What are we doing now in the east?

We have been working to enhance the capacity of the existing sites for IDPs [internally displaced people], which have grown dramatically over the last few months, particularly Mugunga III [near Goma], where we had to increase the area of housing by about nine acres. We've managed to put in a great number of emergency shelters to try to accommodate all the families that were still housed in hangars, schools and the like. We have managed to bring in substantial amounts of additional shelter material and we will now step up the emergency shelter programme, which aims to eventually help some 47,000 families.

We are also continuing to look with other agencies at how we can improve delivery to all sites. We are looking at formally activating the camp coordination and camp management [CCCM] cluster [led by UNHCR], but we want to avoid making a distinction between spontaneous and older so-called CCCM sites. The aim of introducing the cluster is not to make the IDPs in these sites a privileged group, but rather to recognize that encampment brings specific problems that need to be addressed. The criteria for individual assistance will be one of vulnerability, which is the same that we will apply for host families, who have become increasingly stretched themselves. Therefore particular attention to groupings of people in sites and camps needs to be looked at, not only for North Kivu but also for other provinces where we have had protracted displacement, like Province Orientale, or where there is a crisis in the making, as in Katanga.

How many camps are there in North Kivu and do we have access to them all?

There are 31 camps in North Kivu coordinated by the CCCM [which groups UN and other humanitarian agencies such as the International Organization for Migration] and they provide shelter to about 115,000 people. We can probably access a third of them ourselves. We get news on the others through periodic visits by our implementing partners. Some of the camps have closed, some have reopened. There is an exercise under way to assess the situation in each of these sites as well as the new [spontaneous] ones. There are about 15 new ones, I think.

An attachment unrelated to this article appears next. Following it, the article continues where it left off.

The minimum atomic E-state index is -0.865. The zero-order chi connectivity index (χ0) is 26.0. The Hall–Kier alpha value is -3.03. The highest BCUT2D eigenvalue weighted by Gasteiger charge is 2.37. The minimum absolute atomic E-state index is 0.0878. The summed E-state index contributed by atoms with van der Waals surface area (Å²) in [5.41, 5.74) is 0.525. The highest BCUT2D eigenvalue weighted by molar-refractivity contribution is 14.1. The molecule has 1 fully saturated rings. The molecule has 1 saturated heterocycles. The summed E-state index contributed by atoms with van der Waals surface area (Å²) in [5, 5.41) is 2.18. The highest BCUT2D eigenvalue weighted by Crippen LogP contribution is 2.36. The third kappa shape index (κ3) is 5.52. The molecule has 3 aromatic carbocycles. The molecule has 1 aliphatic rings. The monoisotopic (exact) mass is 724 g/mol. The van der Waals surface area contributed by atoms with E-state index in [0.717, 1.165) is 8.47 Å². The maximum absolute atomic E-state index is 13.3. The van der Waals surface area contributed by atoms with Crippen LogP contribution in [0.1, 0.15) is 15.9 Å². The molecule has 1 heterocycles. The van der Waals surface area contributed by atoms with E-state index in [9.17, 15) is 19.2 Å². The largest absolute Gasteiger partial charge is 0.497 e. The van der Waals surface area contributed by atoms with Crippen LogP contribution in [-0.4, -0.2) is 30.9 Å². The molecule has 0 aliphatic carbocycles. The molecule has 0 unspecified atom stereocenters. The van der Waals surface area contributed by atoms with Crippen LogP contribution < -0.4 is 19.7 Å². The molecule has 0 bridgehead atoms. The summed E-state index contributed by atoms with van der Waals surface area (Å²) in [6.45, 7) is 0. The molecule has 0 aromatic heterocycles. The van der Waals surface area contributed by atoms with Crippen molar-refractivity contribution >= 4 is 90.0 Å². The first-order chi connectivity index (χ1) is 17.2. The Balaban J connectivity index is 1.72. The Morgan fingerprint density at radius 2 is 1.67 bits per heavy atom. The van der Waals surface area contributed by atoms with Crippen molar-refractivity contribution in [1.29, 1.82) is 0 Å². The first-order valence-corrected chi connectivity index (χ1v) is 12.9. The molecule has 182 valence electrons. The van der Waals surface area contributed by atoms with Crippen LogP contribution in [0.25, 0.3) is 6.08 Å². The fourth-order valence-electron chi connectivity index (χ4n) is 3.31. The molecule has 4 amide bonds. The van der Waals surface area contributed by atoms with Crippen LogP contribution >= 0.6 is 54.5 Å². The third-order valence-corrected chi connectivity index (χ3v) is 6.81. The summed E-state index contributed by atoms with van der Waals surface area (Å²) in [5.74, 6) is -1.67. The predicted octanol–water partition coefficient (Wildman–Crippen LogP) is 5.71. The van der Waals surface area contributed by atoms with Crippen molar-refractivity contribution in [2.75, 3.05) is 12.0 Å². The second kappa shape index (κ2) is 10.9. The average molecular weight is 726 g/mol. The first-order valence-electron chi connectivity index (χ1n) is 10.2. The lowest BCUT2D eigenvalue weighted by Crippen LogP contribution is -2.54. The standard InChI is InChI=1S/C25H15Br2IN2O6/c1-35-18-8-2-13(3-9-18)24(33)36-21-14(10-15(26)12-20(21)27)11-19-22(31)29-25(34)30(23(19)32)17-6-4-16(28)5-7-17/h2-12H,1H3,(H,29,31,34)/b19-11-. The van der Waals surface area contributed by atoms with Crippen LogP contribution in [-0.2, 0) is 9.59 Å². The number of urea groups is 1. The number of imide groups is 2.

As the camp coordinator, the CCCM cluster working group lead, we are a convenor and we are trying to ensure that the other clusters do their part . . . There are definitely shortcomings that need to be addressed both in the existing sites and the new ones.

What are the main challenges we face in the eastern provinces?

The main challenge, apart from being able to protect and assist the internally displaced, is accessibility. If we had unhindered access, I think it would be a major step forward and help us to improve our work. Funding is also a challenge. We're happy that we have this supplementary budget.

You mentioned earlier that a new crisis is brewing in Katanga. Can you tell us more?

It's one of those forgotten places. We've had a significant increase in the number of displaced. It went from 65,000 IDPs at the beginning of 2012 to 315,000, according to official OCHA [UN Office for the Coordination of Humanitarian Affairs] figures, which we think are a little on the high side. There is a chronic crisis in and around Kalemie [on Lake Tanganyika] and then we have the "triangle of death," which is Manono, Mitwaba, Pweto. That's where the Mai Mai Gedeon are operating. They have been moving towards Pweto and we have had significant new displacement there. It's an independent group that strives for cessation and the independence of Katanga.